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Jim Ross On Rikishi Taking Hell In A Cell Bump At Armageddon 2000, Why It One Of WWE’s Best Matches That Year

December 12, 2020 | Posted by Blake Lovell
WWE Armageddon 2000, The Undertaker

In a recent edition of Grilling JR, Jim Ross discussed Rikishi taking a bump in the Hell in a Cell Match at Armageddon 2000, why it was one of WWE’s best matches that year, and much more. You can read his comments below.

Jim Ross on Rikishi taking a bump off the cell at Armageddon 2000: “I wasn’t overwhelmed with the stunt just because of stunts in general. Mick Foley going off the top of the cell in Pittsburgh in 1998 was not something that had been talked about for weeks that you were gonna do it. I had no idea what they were gonna do. It scared the shit out of me. But the bottom line is, you just didn’t envision somebody doing that. You just didn’t. It had such an impact when Foley hit that table. It was spontaneous. This seemed to be more contrived, and that took away some of the effect it had on me as an announcer and wrestling fan. So, I wasn’t crazy about the stunt.

“But I thought the match itself leading to that moment and how the finish went down was really good. I loved the match itself – look, you’ve gotta be very cooperative, you’ve gotta be very professional. There are six of you in there. You’re not all gonna get your shit in, but those guys did a pretty good job getting their shit in. It told a good story, it led to bigger things – WrestleMania 17 was Rock and Austin, and it set a little something up for that. I thought everybody got serviced well in the match, and it showed that Kurt [Angle] would never have to eat at the kid’s table at Thanksgiving. He’s gonna sit at the grown-up table from now on for the rest of his career……I thought Kurt became a made man that day in the sense of pro wrestling terminology. He hunted with the big dogs, he led the pack. He can do anything he wants and continue to make a lot of money, and that’s what he did.”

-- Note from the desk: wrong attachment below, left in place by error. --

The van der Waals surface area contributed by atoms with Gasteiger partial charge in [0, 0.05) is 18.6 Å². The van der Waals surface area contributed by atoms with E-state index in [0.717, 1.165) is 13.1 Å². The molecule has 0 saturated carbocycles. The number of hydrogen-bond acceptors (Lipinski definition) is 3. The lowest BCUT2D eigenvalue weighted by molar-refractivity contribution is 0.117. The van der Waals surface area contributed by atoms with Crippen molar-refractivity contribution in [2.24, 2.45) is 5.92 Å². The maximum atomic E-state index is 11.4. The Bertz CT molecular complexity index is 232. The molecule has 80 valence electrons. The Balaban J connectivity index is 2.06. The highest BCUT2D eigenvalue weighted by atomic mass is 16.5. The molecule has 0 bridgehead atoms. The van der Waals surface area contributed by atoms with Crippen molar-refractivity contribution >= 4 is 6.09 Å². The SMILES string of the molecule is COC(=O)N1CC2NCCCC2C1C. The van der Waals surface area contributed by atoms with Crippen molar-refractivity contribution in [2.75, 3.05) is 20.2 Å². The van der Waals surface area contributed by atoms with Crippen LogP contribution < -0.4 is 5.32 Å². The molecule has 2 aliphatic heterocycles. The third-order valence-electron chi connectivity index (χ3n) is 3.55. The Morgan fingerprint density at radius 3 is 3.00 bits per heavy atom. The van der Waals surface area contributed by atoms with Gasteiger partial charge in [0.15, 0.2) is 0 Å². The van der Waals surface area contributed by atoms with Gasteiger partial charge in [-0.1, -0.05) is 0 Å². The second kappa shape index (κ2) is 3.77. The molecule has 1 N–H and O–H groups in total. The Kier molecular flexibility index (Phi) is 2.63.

On why it was one of the best WWE matches of 2000: “It’s certainly arguable. If it’s not the best match, it’s in the discussion without a doubt. It’s so subjective to say, but I thought the guys executed greatly. I thought everybody came out better than they went in. If you can accomplish that in a multi-person match, you’re really doing your work. I think Pat Patterson’s influence on laying this match out is very prominent. Pat had great ideas, amazing finish man, and he had the trust and the confidence of the talents, especially The Rock, Austin, and some of those guys. Pat was the guy that could lay shit out and connect the dots. The match saved the show. We knew going in it was a one-match pay-per-view.

On how the Rikishi stunt came about: “It kind of made sense considering he was the assailant in the car crash. You just connect the dot storyline-wise there. Plus, he was a huge man that’s gonna look mighty impressive going from the top to that flat-bed trailer. So, I think that was that connection. The assailant connection was pretty viable in the fact that his size was gonna make that bump a little more spectacular, or at least that was the intent.”

If using any of the above quotes, please credit Grilling JR with an h/t to 411mania.com for the transcription.